Maya Jaggi

Maya Jaggi works from London UK & Cape Town. Global Cultural Journalist, Writer, Critic, Artistic Director. @FTLifeArts @nybooks @nytimesarts @guardianreview. Arts & Literature in context on 5 continents Maya Jaggi has over 386 followers on Twitter.

The voice of conscience

When Nobel laureate Wole Soyinka visited the Hay Cartagena festival in Colombia earlier this year, in a walled Spanish colonial town on the Caribbean coast, children in the streets instantly thought they recognised the black man with leonine grey hair. But they couldn't decide whether he was Kofi Annan or Don King.

Press Releases

UNISA hosts its first TEDx event

The Elephant in the Room Tedx event at UNISA will help to create meaningful change in South Africa through the power of ideas

SA’s SEZs create decent jobs

The Special Economic Zone programme is used as a critical tool for accelerating the country’s industrial development agenda

The new normal in tourism is business unusual

Innovation and changing trends have kept some tour operators in the green, though most have struggled during the tight lockdown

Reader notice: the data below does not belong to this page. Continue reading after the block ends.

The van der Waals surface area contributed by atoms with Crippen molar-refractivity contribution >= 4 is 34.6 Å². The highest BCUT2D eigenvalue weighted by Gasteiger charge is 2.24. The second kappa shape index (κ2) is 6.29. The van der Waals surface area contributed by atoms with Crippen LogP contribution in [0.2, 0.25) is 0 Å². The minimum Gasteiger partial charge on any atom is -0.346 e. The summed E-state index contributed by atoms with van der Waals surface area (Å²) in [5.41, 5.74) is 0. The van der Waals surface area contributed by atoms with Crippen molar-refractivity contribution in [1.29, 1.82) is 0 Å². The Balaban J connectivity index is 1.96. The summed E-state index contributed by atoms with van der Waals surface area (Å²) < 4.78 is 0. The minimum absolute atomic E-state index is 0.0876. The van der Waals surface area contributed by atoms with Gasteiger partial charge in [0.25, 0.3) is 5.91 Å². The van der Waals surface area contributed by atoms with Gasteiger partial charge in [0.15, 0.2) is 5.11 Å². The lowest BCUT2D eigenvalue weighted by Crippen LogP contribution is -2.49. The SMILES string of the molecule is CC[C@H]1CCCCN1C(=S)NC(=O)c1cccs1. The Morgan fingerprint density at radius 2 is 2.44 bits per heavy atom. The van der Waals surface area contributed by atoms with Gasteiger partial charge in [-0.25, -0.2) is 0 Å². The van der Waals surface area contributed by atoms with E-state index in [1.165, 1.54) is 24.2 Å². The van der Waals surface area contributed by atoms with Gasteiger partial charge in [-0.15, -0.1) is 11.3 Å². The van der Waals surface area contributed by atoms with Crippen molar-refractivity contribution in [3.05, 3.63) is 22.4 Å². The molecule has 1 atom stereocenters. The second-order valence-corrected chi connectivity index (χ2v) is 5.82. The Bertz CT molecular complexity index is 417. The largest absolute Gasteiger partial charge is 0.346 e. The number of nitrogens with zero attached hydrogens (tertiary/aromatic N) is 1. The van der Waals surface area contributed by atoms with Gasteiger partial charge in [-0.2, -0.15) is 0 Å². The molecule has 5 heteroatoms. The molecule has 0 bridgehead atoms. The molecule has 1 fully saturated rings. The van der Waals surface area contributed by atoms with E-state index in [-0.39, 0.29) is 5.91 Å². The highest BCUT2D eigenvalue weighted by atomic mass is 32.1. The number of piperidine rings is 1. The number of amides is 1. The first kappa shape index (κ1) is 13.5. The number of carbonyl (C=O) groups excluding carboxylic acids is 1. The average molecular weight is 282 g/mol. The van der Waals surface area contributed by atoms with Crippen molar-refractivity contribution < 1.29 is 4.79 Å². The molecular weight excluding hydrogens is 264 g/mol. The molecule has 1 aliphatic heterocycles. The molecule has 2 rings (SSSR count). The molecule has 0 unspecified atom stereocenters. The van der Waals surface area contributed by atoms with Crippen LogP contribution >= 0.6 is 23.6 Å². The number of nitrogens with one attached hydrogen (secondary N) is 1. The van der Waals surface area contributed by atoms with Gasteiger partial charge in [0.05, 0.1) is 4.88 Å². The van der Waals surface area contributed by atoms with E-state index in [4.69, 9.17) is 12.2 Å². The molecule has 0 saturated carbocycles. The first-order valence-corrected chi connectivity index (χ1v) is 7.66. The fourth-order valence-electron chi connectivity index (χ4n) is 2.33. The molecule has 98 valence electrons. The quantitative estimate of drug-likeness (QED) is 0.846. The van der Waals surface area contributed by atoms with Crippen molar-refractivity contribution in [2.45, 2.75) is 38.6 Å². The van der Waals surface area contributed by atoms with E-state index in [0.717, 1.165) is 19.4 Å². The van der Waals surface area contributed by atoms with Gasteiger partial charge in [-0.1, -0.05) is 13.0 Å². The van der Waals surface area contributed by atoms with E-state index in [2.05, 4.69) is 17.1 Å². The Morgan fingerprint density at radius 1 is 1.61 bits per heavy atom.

TENDER NO. BOBS 05/2020 PROVISION OF CERTIFICATION SERVICES TO BOTSWANA BUREAU OF STANDARDS QUALITY MANAGEMENT SERVICES

The Botswana Bureau of Standards (BOBS) invites tenders from reputable companies for the provision of certification services

The Galaxy Z Fold2 smartphone breaks all the rules

The Galaxy Z Fold2 has meaningful innovations that offer users enhanced refinements and some unique foldable user experiences

Adventures, ghost tours and big skies await visitors to the Cape Winelands

All of the CWDM destinations are accessible within a 30- to 120-minute drive from Cape Town, creating real value for money

SingularityU Online Summit to contribute to SME growth in 2020

The global speakers lined up for this year's event will address the challenges and opportunities specifically facing small businesses

Policy priorities lie with urgent economic reforms

Professor Raymond Parsons believes that business and consumer sentiment in South Africa would both benefit from even lower borrowing costs

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